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The Experience of Lower Limb Lymphedema for Women After Treatment for Gynecologic Cancer

Mary Ryan
Colleen M. Stainton
Carmel Jaconelli
Sally Watts
Patricia MacKenzie
Tamar Mansberg
ONF 2003, 30(3), 417-423 DOI: 10.1188/03.ONF.417-423

Purpose/Objectives: To describe women's experiences with lower limb lymphedema to inform both preventive and management clinical practices.

Design: A retrospective survey.

Setting: The gynecology/oncology unit of a tertiary referral women's hospital in Australia.

Sample: 82 women who developed lower limb lymphedema after surgical and radiation treatment for gynecologic cancers.

Methods: Structured interviews.

Main Research Variables: Psychosocial and emotional impact, physical effects, knowledge, support, treatment modalities.

Findings: Women identified changes in appearance and sensation in the legs and the triggers that both preceded and exacerbated symptoms. Women described seeking help and receiving inappropriate advice with as many as three assessments prior to referral to lymphedema specialists. Many women implemented self-management strategies. Lower limb lymphedema had an impact on appearance, mobility, finances, and self-image.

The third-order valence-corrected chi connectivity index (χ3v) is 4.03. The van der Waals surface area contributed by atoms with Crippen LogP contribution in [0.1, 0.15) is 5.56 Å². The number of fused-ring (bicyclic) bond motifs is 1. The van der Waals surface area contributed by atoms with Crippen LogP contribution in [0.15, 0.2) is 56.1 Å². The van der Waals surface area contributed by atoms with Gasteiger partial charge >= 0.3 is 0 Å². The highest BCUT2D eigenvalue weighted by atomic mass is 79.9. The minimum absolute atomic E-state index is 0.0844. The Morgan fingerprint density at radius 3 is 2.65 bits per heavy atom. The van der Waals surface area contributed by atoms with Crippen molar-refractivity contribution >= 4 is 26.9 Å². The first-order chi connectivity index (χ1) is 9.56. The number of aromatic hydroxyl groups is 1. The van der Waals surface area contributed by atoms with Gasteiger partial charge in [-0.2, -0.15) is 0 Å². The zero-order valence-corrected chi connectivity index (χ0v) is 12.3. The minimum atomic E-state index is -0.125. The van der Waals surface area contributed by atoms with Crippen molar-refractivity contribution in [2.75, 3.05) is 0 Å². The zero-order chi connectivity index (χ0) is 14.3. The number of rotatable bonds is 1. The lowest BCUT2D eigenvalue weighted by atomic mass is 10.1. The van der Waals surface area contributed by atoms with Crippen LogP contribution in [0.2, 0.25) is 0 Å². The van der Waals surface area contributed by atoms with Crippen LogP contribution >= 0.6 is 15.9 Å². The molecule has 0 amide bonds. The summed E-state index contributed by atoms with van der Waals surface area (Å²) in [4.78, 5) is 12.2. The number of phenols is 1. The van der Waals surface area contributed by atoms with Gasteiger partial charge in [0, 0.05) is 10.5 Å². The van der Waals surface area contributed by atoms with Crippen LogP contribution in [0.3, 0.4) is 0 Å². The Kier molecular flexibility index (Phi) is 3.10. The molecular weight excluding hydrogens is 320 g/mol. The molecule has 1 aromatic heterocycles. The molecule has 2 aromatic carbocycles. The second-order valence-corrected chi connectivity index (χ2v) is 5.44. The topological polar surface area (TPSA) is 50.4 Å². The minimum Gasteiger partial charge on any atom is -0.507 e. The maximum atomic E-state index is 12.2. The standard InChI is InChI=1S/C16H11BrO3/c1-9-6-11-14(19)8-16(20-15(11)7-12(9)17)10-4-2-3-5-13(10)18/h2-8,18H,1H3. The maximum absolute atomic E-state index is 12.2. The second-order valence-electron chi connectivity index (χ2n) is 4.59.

Conclusions: Increasing longevity after gynecologic oncology treatment requires all practitioners to be aware of known or potential triggers of lower limb lymphedema and the appropriate referral and management strategies available. Women at risk need to know early signs and symptoms and where to seek early care.

Implications for Nursing: The role of nursing in acute and community care of women at risk for developing lower limb lymphedema includes (a) engaging women in protecting their legs from infection or trauma pre- and postoperatively, (b) providing nursing care and education during the pre- and postoperative phases, and (c) ensuring that women being discharged are aware of early signs and symptoms of lower limb lymphedema and how to access qualified, specialized therapists so that early and effective management can be initiated.

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